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Old 05-20-07, 08:16 PM   #1
jim p
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Deflated

Camp Smile A Mile has a fund raising ride each year. Each rider has to have atleast $250 to enter the race. Some or maybe all of the riders are sponsored but I guess if you wanted to you could just put up the money and ride.

But to my hurt feeling. I go down to watch the riders come in from their 152 mile ride. I am expecting to see a beaten group of riders which look like they are on deaths door. But the riders look like they just got off the couch and had ridden about a block to the coffee shop. They were walking around and talking and having a good ole time. They averaged 15 mph for the entire trip. I have a hard time averaging 15 mph for my daily 20 mile ride. So my hat is off to these great riders and I just have to go and think this over.

The good news is that there were about 60 riders in the group and each riders entry fee paid for one kid with cancer to go to camp for a week.

Oh and I did not see a single brooks saddle on any bikes. Some seemed to have rock hard seats like a time trial bike or something of that sort. I would have to be paid a lot of money to get me to just sit on my bike for 10 hours. I am afraid that my saddle would become a buttocks implant in that length of time.

I guess that I am overly impressed but I am having a hard time understanding how someone could ride this far and still appear to be fresh.
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Old 05-20-07, 08:33 PM   #2
will dehne
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Well, these guys are tough. I have done quite a few 150 milers but do find that distance a challenge. Nutrition is a big problem for me. The food needs to get in the blood fast enough to do some good. Many trail available foods don't do that and you run out of energy.
These guys must have solved that problem.
BTW, I ditched my two Brooks because they could not handle lots of rain. This area has lots of rain and the Brooks are a pain in the a*s if it rains all day and the next, and the next.
The Brooks rivets dug in my rear end after the leather deformed. (Brooks Pro and Champion Flyer)
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Old 05-21-07, 05:43 AM   #3
jim p
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I have to agree that these guys are tough. Also the girls in the group were tough. One of the fellows rode a foldable bike with about 20" wheels he may have had the toughest ride of all. I heard one of the police escorts talking to someone and he said " I know it is hard to ride a bike this far at 15 mph but it is also hard to drive a car at 15 mph." I can even see his point.

Well is guess that everything including Brooks Saddles have their weak points. I have heard a lot of good comments about brooks and little bad but I can understand that a wet soggy and stretched piece of leather might be a problem. There might be some water proofing products that could be used on leather but that might cause other problems. I don't ride in wet conditions except for sweat so I would be ok unless I got caught in a rain storm.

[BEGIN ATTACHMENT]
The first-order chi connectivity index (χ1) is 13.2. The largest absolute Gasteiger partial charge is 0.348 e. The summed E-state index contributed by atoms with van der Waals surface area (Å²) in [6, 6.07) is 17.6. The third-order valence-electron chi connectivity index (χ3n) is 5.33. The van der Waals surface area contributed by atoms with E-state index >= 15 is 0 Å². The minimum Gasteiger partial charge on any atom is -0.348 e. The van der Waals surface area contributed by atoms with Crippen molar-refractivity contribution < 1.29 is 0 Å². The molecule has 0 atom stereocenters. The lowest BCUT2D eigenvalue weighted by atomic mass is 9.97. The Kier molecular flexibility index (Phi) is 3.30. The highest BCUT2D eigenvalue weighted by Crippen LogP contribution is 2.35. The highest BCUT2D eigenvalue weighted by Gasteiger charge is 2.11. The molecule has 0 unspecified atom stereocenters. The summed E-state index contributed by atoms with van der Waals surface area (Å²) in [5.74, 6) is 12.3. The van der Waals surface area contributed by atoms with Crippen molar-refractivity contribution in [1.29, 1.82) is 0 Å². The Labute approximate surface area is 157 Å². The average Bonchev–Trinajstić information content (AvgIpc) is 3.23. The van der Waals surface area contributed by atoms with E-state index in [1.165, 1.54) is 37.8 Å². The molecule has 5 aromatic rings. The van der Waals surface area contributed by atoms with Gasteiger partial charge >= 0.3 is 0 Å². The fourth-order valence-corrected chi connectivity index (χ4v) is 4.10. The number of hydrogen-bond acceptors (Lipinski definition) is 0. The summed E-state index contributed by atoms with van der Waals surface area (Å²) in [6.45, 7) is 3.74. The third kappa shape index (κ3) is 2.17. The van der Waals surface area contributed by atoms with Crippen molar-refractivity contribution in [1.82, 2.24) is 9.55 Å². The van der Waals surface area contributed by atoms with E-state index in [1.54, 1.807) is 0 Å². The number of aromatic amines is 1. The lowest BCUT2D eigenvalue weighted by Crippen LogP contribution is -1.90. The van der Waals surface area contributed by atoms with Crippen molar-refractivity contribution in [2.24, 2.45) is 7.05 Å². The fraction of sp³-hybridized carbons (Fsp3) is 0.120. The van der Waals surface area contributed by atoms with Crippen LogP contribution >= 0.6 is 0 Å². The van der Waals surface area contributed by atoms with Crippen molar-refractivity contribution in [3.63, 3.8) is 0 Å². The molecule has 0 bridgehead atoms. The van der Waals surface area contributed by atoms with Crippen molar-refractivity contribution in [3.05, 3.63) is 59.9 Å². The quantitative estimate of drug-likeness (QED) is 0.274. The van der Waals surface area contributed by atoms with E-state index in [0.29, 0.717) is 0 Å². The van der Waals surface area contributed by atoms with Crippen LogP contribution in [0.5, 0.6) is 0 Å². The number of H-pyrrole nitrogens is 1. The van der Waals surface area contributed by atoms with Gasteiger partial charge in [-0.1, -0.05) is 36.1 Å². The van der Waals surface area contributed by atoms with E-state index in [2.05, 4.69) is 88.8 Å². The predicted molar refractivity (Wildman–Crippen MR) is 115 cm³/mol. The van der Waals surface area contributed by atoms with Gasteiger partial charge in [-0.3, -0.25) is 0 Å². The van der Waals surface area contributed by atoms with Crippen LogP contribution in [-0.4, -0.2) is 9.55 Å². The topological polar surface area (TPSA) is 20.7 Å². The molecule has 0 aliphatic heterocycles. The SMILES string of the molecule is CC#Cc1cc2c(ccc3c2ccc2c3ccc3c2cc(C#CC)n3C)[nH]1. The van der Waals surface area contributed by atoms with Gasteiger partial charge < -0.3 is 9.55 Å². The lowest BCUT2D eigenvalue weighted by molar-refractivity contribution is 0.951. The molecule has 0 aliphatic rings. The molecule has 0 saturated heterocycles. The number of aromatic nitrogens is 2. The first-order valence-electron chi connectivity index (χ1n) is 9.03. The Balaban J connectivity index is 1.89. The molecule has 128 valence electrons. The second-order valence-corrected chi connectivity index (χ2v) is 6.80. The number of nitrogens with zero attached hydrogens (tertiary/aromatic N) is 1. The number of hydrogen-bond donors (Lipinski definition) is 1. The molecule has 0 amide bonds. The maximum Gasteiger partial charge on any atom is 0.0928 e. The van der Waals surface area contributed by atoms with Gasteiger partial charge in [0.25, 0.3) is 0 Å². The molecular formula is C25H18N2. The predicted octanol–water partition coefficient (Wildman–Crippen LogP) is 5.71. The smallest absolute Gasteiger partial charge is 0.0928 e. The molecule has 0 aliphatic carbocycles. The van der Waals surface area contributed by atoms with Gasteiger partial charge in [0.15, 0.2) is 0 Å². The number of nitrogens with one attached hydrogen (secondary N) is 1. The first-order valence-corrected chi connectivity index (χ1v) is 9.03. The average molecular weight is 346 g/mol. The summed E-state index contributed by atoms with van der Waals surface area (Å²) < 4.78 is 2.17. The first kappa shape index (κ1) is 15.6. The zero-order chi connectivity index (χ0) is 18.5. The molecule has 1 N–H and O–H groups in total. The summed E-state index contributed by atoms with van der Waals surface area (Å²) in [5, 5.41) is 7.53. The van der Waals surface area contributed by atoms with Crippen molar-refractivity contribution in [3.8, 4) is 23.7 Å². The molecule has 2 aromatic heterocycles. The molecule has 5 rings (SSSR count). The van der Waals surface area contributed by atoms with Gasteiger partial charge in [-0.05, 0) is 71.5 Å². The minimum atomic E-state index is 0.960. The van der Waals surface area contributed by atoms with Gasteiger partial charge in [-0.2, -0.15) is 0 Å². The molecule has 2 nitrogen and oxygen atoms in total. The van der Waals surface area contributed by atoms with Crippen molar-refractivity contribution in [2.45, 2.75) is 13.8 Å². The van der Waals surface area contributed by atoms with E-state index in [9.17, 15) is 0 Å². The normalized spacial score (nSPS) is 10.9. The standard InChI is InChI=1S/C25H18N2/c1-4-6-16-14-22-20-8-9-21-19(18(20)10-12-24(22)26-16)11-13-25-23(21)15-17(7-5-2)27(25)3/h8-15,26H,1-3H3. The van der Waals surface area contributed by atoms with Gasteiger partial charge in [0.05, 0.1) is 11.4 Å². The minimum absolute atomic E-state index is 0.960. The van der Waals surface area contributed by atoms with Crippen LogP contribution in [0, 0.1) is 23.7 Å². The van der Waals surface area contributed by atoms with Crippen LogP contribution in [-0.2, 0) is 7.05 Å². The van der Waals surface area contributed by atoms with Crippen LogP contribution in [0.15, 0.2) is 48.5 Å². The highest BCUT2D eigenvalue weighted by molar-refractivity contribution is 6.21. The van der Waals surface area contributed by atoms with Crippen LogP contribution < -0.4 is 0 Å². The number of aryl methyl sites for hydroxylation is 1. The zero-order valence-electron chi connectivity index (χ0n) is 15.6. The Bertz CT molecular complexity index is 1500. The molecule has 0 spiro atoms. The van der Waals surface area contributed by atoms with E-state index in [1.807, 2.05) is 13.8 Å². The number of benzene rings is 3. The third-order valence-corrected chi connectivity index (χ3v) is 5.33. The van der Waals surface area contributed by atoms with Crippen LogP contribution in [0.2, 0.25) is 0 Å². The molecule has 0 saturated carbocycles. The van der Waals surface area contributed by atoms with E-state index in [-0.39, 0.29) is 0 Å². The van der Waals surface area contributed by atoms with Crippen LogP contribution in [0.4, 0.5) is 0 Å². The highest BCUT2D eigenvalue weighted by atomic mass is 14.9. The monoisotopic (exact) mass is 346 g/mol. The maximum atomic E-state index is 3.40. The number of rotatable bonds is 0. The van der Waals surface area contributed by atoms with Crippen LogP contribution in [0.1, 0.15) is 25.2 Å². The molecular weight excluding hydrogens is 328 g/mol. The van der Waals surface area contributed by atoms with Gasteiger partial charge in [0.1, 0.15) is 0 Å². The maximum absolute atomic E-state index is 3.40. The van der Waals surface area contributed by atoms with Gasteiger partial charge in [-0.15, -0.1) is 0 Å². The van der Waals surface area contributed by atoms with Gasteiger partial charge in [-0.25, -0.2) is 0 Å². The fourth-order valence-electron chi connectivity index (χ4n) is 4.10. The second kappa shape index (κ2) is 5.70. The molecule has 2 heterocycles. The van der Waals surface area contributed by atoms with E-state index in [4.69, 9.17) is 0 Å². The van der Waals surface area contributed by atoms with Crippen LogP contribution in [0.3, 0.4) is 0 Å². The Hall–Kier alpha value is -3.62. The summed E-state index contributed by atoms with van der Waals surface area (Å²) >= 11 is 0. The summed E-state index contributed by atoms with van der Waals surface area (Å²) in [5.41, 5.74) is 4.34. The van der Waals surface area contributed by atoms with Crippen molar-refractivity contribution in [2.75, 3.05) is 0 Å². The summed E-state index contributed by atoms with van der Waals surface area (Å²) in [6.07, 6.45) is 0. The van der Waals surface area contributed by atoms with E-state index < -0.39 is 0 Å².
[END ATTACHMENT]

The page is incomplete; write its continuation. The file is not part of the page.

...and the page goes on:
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Old 05-21-07, 07:35 AM   #4
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Quote:
Originally Posted by jim p
I have to agree that these guys are tough. Also the girls in the group were tough. One of the fellows rode a foldable bike with about 20" wheels he may have had the toughest ride of all. I heard one of the police escorts talking to someone and he said " I know it is hard to ride a bike this far at 15 mph but it is also hard to drive a car at 15 mph." I can even see his point.

Well is guess that everything including Brooks Saddles have their weak points. I have heard a lot of good comments about brooks and little bad but I can understand that a wet soggy and stretched piece of leather might be a problem. There might be some water proofing products that could be used on leather but that might cause other problems. I don't ride in wet conditions except for sweat so I would be ok unless I got caught in a rain storm.
They are tough. 150 miles at any speed would be a tough ride.

Brooks saddles are more affected by rain than other saddles, but less than some people think. I don't worry at all about getting caught in a rain storm with mine. But I do go for a different saddle when I know I'll be in an all day downpour. Basically, they can get wet, but they shouldn't get soaked. If they do get soaked, they should be allowed to dry completely before being ridden or they will stretch out of shape. But again, we aren't talking about getting a little wet. That's nothing to worry about.
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